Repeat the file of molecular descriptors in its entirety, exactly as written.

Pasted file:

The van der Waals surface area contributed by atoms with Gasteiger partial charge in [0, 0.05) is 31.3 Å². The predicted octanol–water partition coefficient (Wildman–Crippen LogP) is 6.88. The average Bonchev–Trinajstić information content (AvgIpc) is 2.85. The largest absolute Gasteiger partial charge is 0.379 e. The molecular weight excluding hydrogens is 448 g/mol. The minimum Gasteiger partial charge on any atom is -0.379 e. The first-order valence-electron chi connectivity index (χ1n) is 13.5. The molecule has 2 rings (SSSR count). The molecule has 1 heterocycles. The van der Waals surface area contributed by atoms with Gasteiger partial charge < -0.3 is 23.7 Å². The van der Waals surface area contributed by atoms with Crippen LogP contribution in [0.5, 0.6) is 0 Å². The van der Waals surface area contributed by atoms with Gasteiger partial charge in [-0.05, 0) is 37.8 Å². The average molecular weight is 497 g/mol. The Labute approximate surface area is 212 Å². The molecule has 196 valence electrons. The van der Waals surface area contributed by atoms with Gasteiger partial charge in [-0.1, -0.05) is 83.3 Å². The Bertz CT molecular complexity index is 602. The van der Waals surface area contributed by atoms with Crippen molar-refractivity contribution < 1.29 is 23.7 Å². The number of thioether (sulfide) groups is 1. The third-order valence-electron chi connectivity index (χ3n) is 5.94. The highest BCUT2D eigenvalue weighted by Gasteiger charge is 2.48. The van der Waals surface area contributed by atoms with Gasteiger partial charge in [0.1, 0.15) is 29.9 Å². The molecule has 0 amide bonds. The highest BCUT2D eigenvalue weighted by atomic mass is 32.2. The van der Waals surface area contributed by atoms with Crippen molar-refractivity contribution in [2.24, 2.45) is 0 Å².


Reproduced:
The van der Waals surface area contributed by atoms with Gasteiger partial charge in [0, 0.05) is 31.3 Å². The predicted octanol–water partition coefficient (Wildman–Crippen LogP) is 6.88. The average Bonchev–Trinajstić information content (AvgIpc) is 2.85. The largest absolute Gasteiger partial charge is 0.379 e. The molecular weight excluding hydrogens is 448 g/mol. The minimum Gasteiger partial charge on any atom is -0.379 e. The first-order valence-electron chi connectivity index (χ1n) is 13.5. The molecule has 2 rings (SSSR count). The molecule has 1 heterocycles. The van der Waals surface area contributed by atoms with Gasteiger partial charge < -0.3 is 23.7 Å². The van der Waals surface area contributed by atoms with Crippen LogP contribution in [0.5, 0.6) is 0 Å². The van der Waals surface area contributed by atoms with Gasteiger partial charge in [-0.05, 0) is 37.8 Å². The average molecular weight is 497 g/mol. The Labute approximate surface area is 212 Å². The molecule has 196 valence electrons. The van der Waals surface area contributed by atoms with Gasteiger partial charge in [-0.1, -0.05) is 83.3 Å². The Bertz CT molecular complexity index is 602. The van der Waals surface area contributed by atoms with Crippen molar-refractivity contribution < 1.29 is 23.7 Å². The number of thioether (sulfide) groups is 1. The third-order valence-electron chi connectivity index (χ3n) is 5.94. The highest BCUT2D eigenvalue weighted by Gasteiger charge is 2.48. The van der Waals surface area contributed by atoms with Gasteiger partial charge in [0.1, 0.15) is 29.9 Å². The molecule has 0 amide bonds. The highest BCUT2D eigenvalue weighted by atomic mass is 32.2. The van der Waals surface area contributed by atoms with Crippen molar-refractivity contribution in [2.24, 2.45) is 0 Å².